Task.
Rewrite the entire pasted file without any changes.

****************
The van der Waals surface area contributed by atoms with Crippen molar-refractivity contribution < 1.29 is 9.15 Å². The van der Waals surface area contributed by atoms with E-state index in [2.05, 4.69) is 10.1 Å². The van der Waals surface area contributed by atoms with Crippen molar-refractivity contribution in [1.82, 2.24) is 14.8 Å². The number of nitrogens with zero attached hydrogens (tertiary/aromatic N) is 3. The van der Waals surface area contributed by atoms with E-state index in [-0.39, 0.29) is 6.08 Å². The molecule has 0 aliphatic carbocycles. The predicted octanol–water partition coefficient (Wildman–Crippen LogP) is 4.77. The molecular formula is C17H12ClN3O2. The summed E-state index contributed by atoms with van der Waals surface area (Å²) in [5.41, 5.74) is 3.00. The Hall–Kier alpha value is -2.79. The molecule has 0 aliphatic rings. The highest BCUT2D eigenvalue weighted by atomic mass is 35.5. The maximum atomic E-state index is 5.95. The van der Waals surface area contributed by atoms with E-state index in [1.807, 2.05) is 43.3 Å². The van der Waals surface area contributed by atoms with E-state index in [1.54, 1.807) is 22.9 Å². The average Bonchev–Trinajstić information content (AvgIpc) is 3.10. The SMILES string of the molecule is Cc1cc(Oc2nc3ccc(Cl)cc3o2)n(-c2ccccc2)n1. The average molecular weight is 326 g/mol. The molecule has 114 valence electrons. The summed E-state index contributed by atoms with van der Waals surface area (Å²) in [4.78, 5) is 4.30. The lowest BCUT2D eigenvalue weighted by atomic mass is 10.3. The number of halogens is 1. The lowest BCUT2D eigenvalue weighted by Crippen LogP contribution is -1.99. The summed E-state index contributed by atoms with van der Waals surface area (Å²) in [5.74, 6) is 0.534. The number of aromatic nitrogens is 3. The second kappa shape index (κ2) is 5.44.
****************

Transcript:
The van der Waals surface area contributed by atoms with Crippen molar-refractivity contribution < 1.29 is 9.15 Å². The van der Waals surface area contributed by atoms with E-state index in [2.05, 4.69) is 10.1 Å². The van der Waals surface area contributed by atoms with Crippen molar-refractivity contribution in [1.82, 2.24) is 14.8 Å². The number of nitrogens with zero attached hydrogens (tertiary/aromatic N) is 3. The van der Waals surface area contributed by atoms with E-state index in [-0.39, 0.29) is 6.08 Å². The molecule has 0 aliphatic carbocycles. The predicted octanol–water partition coefficient (Wildman–Crippen LogP) is 4.77. The molecular formula is C17H12ClN3O2. The summed E-state index contributed by atoms with van der Waals surface area (Å²) in [5.41, 5.74) is 3.00. The Hall–Kier alpha value is -2.79. The molecule has 0 aliphatic rings. The highest BCUT2D eigenvalue weighted by atomic mass is 35.5. The maximum atomic E-state index is 5.95. The van der Waals surface area contributed by atoms with E-state index in [1.807, 2.05) is 43.3 Å². The van der Waals surface area contributed by atoms with E-state index in [1.54, 1.807) is 22.9 Å². The average Bonchev–Trinajstić information content (AvgIpc) is 3.10. The SMILES string of the molecule is Cc1cc(Oc2nc3ccc(Cl)cc3o2)n(-c2ccccc2)n1. The average molecular weight is 326 g/mol. The molecule has 114 valence electrons. The summed E-state index contributed by atoms with van der Waals surface area (Å²) in [4.78, 5) is 4.30. The lowest BCUT2D eigenvalue weighted by atomic mass is 10.3. The number of halogens is 1. The lowest BCUT2D eigenvalue weighted by Crippen LogP contribution is -1.99. The summed E-state index contributed by atoms with van der Waals surface area (Å²) in [5.74, 6) is 0.534. The number of aromatic nitrogens is 3. The second kappa shape index (κ2) is 5.44.